Based on your audience’s needs, we can find out how this audience is searching for content pieces by conducting a keyword research. There are four important factors to consider in this step:
1. Figure out your audience’s search intent
When we are searching on the internet, there is always a deeper search intent behind it. The thing is, our keyword and thus our content should accommodate this specific intent to provide value. Let’s use an example to illustrate this. Assume we are a B2B company selling a marketing automation tool, and here are some common intents for this company’s audience:
- Navigational: the audience heard about your brand from a colleague, online reviews, or other sources, and so are directly searching for your brand name. For this intent, you should optimize for branded keywords.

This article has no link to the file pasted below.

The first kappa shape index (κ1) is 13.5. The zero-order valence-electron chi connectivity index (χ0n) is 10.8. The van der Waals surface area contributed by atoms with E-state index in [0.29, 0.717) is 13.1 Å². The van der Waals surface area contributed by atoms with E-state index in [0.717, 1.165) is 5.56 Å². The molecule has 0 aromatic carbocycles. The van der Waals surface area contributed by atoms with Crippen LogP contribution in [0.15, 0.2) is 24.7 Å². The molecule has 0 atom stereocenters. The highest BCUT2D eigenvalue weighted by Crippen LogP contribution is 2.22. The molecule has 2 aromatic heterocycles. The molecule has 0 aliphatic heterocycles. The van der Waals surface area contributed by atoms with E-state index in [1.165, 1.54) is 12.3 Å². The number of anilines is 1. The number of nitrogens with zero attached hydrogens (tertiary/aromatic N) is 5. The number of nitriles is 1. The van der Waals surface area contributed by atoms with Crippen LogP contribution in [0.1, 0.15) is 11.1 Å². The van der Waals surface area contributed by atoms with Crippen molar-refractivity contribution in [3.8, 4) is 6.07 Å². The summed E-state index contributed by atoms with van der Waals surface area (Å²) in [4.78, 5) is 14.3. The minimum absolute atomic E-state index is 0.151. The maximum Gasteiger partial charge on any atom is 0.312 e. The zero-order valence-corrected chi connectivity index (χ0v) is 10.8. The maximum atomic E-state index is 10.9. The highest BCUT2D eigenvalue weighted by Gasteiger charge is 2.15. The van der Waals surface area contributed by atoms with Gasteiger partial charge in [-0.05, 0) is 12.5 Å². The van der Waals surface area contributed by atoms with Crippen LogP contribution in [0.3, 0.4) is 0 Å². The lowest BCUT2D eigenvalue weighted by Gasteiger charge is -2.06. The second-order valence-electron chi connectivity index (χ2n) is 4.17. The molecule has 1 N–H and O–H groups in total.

- Informational: the audience is searching for information related to their needs or problems. For example, an audience might be searching for an answer to their marketing productivity issue. In this case, you can target keywords like “marketing productivity”, “marketing automation productivity”, and so on.
- Product research: here, the audience is already interested in buying a marketing automation tool, and is currently comparing different products including yours. Here, you can target keywords like “your competitor’s name VS your brand name”.
Understanding your audience’s intent will also help in the content development process, and so this is a very beneficial approach for any inbound marketing strategy.
2. Utilizing Available Tools
Fortunately, there are many available tools that can help us in this process. Some of them are:
- Google Adwords’ Keyword Planner Tool
You can also use tools like Ubersuggest and BuzzSumo to suggest keywords and topics, among others. There are two important metrics to focus on when using these tools: